Not exactly a broken record, but for more than a year General Martin Dempsey, the chairman of the Joint Chiefs of Staff, has found many ways to make it clear he does not want to get involved in the Syria conflict. February 12, 2012 – On CNN "I think it would be premature to exclusively ...
Not exactly a broken record, but for more than a year General Martin Dempsey, the chairman of the Joint Chiefs of Staff, has found many ways to make it clear he does not want to get involved in the Syria conflict.
"I think it would be premature to exclusively decide that the time for a military option was upon us."
"It is a much different situation than we collectively saw in Libya. I think that’s an important point to make, because we don’t have as clear an understanding of the nature of the opposition."
"I think diplomatic pressure should always precede any discussions about military options. And that’s my job by the way is options, not policy. And so we`ll — we`ll be prepared to provide options if asked to do so."
"The pressures that are being brought to bear are simply not having the effect, I think, that we intend. But I’m not prepared to advocate that we abandon that track at this point."
"This is one where we need to continue to shape it diplomatically and economically before we would think about applying a military instrument of power."
"The issue of outcomes, I think, is the important question. And as we decide or discuss about the application of any number of means, whether it’s humanitarian assistance all the way up through no-fly zones, I think we have to — we have to understand that the — we have to have a pretty clear view of what outcome we’re seeking to achieve."
"The — the effort — or the act of preventing the use of chemical weapons would be almost unachievable."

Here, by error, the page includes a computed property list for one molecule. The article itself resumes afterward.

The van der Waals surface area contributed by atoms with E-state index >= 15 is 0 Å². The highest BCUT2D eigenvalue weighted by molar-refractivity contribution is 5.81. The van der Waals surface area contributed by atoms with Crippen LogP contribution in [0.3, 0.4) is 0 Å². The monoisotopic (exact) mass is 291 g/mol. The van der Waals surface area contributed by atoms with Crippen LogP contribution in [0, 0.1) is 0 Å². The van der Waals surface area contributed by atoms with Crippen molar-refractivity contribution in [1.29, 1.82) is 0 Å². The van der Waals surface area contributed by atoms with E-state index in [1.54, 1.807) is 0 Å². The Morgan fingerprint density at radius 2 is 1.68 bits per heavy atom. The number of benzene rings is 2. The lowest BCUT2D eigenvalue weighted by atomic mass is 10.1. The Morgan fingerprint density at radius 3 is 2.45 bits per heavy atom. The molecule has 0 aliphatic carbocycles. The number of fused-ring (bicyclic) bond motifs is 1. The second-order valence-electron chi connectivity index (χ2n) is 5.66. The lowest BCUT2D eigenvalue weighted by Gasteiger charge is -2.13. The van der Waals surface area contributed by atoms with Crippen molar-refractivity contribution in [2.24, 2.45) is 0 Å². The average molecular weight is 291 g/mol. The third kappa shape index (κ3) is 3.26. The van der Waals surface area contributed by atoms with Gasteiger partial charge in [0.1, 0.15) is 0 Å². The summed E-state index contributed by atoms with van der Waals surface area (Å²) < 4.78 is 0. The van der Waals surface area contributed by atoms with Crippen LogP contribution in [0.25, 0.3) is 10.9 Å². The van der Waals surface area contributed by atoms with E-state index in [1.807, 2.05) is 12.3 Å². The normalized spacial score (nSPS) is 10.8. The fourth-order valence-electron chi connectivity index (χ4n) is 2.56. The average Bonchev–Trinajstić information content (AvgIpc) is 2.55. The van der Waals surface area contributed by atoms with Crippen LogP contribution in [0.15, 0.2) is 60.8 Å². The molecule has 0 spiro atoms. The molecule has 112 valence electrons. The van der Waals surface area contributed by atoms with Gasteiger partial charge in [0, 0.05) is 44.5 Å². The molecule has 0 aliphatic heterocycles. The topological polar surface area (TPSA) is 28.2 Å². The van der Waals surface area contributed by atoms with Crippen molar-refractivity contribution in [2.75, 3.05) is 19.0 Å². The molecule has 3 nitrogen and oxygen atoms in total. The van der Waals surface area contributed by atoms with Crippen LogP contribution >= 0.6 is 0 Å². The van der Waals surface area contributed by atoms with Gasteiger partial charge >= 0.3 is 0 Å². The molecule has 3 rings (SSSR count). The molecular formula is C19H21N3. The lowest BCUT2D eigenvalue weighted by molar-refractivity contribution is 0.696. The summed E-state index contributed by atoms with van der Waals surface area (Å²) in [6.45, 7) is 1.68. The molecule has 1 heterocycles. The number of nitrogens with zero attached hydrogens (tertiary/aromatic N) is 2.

"I don’t think at this point I can see a military option that would create an understandable outcome. And until I do, it would be my advice to proceed cautiously."
"I have grave concerns that Syria could be a frozen conflict, if you will — one that is in a perpetual state of conflict. … And that is why I think that the diplomatic solution that finds an accommodation for all parties and that avoids sectarian conflict is clearly the best option."
"We’re prepared with options, should the — should military force be called upon and assuming it can be effectively used to secure our interests without making matters worse. We must also be ready for options for an uncertain and dangerous future. That is a future we have not yet identified."
"Before we take action, we have to be prepared for what comes next."
"Whether the military effect would produce the kind of outcome I think that not only members of Congress but all of us would desire — which is an end to the violence, some kind of political reconciliation among the parties, and a stable Syria — that’s the reason I’ve been cautious about the application of the military instrument of power…. It’s not clear to me that it would produce that outcome."